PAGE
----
Today, video walls displays are increasingly common. They are present everywhere — airports and transportation hubs, museums, retail stores, malls, corporate lobbies, restaurants, schools and universities, office collaboration spaces, and more.
What drives this growth is a combination of better AV equipment performance, smaller footprints, and lower prices. Also, there is increasing creativity in advertising and brand building, combined with the allure of the interactive digital experience. This ensures that the digital image is everywhere…where you work, live, shop, travel, play, and are educated and entertained!
While prices have come down and video displays have become increasingly user-friendly, there is still a lot of confusion as to what technology to adopt for your video wall display.
There are three broad technologies you can adopt, which are:
Rear Projection Video Walls: These are video cubes that stack to create a video wall. This technology is largely seamless, without large bezels or borders between the individual tiled screens that make up the video wall. It is also not uncommon for this display to last for 10 years or more!
Among the disadvantages of this technology are its physical depth, being two feet or more deep. These displays are large and bulky, compared to other video wall technologies. This translates into higher installation costs and more physical space needed to install the video wall.
These models are also expensive and are mainly selected for venues with specific needs and large budgets. These include professional visualisation in control rooms for the military.
Direct-View LED Video Walls: There are now fine-pitch, high-resolution LED video walls that are being used for indoor environments. These video walls are different from the LCD video walls with an LED backlight.
A major advantage of LED video walls are that they deliver seamless video walls — one large image without the appearance of seams or bezels. Brightness and color performance factors are also very good, as is the viewing angle. Overall, LED video walls offer good lifetime performance.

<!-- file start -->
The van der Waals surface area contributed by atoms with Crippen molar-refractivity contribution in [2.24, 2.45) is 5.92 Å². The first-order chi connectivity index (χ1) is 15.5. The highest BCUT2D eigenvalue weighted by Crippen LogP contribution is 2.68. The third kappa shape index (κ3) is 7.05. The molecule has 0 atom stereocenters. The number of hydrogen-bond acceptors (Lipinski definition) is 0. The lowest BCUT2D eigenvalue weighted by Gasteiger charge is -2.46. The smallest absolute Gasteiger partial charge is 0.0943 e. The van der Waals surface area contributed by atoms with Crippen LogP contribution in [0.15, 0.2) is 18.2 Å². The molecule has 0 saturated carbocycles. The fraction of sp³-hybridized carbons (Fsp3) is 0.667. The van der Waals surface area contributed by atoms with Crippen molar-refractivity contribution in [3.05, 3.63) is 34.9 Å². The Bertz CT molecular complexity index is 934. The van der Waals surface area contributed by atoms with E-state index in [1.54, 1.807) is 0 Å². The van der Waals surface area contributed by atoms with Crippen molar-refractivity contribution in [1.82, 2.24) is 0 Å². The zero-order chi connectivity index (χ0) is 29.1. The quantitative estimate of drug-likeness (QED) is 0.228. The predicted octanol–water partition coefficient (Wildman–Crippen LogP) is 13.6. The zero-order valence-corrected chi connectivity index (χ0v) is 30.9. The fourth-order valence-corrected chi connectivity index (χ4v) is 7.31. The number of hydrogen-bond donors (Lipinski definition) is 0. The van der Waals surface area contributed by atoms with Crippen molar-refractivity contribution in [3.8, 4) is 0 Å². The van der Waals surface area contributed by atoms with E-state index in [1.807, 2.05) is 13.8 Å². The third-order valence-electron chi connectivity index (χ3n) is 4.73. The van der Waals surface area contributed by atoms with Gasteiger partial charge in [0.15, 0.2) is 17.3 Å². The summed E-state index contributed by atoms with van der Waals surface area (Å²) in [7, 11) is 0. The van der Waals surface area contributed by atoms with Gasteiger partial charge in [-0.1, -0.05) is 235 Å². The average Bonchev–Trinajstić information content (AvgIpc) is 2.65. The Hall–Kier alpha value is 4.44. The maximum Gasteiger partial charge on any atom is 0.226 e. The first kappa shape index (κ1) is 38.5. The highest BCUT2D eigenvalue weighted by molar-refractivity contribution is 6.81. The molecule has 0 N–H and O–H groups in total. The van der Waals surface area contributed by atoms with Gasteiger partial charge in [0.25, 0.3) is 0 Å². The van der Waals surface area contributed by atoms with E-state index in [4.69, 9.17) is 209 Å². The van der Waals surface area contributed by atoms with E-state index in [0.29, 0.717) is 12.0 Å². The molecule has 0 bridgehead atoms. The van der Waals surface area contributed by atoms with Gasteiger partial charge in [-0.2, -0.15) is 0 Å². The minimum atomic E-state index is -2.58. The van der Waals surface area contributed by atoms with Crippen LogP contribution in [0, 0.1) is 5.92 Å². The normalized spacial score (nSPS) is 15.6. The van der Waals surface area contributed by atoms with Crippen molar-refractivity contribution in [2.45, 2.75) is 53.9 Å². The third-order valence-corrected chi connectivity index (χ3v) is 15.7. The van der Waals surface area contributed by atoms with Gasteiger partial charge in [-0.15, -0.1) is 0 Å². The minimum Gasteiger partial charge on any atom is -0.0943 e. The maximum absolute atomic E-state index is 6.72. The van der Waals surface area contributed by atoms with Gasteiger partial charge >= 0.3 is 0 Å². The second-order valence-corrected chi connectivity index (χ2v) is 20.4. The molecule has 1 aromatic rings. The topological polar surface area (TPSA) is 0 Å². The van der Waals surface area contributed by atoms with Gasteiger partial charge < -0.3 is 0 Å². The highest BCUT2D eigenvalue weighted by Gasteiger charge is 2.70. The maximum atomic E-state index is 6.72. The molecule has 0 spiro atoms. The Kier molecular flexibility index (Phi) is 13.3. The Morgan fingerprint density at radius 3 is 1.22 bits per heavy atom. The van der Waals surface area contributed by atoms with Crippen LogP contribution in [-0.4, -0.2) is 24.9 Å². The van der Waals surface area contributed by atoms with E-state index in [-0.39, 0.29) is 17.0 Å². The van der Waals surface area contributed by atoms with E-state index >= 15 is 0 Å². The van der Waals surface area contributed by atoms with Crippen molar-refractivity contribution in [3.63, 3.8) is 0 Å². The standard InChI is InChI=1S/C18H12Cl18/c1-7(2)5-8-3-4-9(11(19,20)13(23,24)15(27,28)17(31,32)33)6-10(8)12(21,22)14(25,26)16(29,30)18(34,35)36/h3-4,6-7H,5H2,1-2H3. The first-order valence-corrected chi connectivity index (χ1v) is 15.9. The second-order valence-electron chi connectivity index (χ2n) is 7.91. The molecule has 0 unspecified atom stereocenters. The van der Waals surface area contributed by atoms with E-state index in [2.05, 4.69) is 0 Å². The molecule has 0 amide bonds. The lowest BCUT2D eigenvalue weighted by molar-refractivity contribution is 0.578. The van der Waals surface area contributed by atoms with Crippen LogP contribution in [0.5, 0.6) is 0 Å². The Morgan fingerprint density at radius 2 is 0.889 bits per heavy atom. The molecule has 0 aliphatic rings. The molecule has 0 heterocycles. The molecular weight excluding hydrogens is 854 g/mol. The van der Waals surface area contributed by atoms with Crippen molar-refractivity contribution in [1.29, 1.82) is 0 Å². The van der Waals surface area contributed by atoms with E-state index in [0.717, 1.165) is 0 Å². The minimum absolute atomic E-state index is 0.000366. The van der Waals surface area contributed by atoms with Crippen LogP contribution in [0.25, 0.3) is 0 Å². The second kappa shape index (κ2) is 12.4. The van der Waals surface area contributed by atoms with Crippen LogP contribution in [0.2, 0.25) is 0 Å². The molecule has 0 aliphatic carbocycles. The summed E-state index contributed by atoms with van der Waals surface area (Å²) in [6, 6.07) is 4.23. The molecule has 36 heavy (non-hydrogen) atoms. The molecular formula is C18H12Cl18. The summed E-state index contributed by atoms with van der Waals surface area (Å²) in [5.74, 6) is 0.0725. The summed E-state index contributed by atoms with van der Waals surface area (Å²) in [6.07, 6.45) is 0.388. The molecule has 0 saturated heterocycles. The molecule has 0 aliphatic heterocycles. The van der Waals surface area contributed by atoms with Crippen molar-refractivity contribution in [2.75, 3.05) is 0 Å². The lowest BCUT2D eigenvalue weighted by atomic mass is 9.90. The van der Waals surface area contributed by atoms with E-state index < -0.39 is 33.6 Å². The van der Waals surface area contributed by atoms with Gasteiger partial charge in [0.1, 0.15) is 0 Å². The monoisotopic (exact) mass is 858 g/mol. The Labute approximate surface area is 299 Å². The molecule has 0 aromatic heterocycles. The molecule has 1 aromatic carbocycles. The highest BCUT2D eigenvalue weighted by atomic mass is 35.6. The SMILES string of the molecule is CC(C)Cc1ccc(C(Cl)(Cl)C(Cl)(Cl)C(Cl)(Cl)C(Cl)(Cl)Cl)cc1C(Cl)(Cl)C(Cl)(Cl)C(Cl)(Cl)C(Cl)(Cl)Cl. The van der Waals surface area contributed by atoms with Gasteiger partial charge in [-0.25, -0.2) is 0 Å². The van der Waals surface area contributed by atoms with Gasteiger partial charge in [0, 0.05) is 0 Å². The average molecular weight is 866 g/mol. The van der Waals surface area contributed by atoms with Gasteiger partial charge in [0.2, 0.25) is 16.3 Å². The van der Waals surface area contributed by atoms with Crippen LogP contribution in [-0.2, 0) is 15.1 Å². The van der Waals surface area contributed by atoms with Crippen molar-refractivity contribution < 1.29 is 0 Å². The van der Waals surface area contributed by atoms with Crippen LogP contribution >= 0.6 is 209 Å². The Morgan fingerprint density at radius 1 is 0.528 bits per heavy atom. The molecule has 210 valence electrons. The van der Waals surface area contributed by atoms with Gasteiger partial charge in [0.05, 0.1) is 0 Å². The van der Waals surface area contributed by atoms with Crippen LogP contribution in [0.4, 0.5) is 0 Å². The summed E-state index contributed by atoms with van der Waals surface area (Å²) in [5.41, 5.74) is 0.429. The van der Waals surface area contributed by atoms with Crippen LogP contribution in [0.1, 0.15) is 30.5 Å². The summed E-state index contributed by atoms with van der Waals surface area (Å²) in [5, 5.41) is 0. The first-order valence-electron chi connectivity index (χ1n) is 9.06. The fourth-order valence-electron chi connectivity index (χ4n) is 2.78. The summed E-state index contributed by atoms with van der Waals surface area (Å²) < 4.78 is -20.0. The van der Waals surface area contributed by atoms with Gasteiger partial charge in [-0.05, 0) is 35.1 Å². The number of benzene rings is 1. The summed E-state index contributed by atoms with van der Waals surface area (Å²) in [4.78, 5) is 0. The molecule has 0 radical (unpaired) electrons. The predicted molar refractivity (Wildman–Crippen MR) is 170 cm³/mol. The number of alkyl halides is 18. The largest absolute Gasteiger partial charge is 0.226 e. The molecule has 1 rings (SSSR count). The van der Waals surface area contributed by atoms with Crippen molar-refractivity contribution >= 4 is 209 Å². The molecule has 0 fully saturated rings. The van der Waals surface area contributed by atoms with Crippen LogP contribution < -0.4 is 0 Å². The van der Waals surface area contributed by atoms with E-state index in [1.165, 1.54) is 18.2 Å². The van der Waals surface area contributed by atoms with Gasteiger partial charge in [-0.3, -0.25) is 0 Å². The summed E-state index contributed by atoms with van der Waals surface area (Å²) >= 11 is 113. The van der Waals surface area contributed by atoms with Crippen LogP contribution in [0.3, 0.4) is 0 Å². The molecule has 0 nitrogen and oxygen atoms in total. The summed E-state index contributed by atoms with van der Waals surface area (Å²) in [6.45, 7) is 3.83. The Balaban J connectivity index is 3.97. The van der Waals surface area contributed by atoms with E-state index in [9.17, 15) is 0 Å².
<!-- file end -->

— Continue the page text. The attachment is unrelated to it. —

However, the cost of fine-pitch LED video walls (about 4 mm pixel pitch or less) is very high
for the highest resolutions. Also, the highest resolution direct-view LED video walls do not approach the pixel density of LCD displays and are less than ideal when the viewer is close to the video wall, which is common for many indoor applications in general, or for “interactive” or touch-screen applications.
LCD Video Walls: These video walls can be seen in almost every type of application today. With bezel sizes continuing to decrease, the adoption of this technology continues to expand, migrating into applications that previously have been limited to Rear Projection or LED technology.
The LCD video wall price point is the most affordable of the three video wall technologies. The lifetime of an LCD-based video wall system is in the five to seven year expectation range and adequate for most installations.
The seemingly large number of brands and choices can seem confusing when looking for a video wall solution. However, as with any sophisticated technology, look at the market and engineering leaders and use those as your benchmark. Here’s to a seamless video wall experience!
For more information about different video wall technologies and how to install a video wall display for your business, contact Actis at 022-30808080 or at email@example.com
(Content and images courtesy: www.planar.com)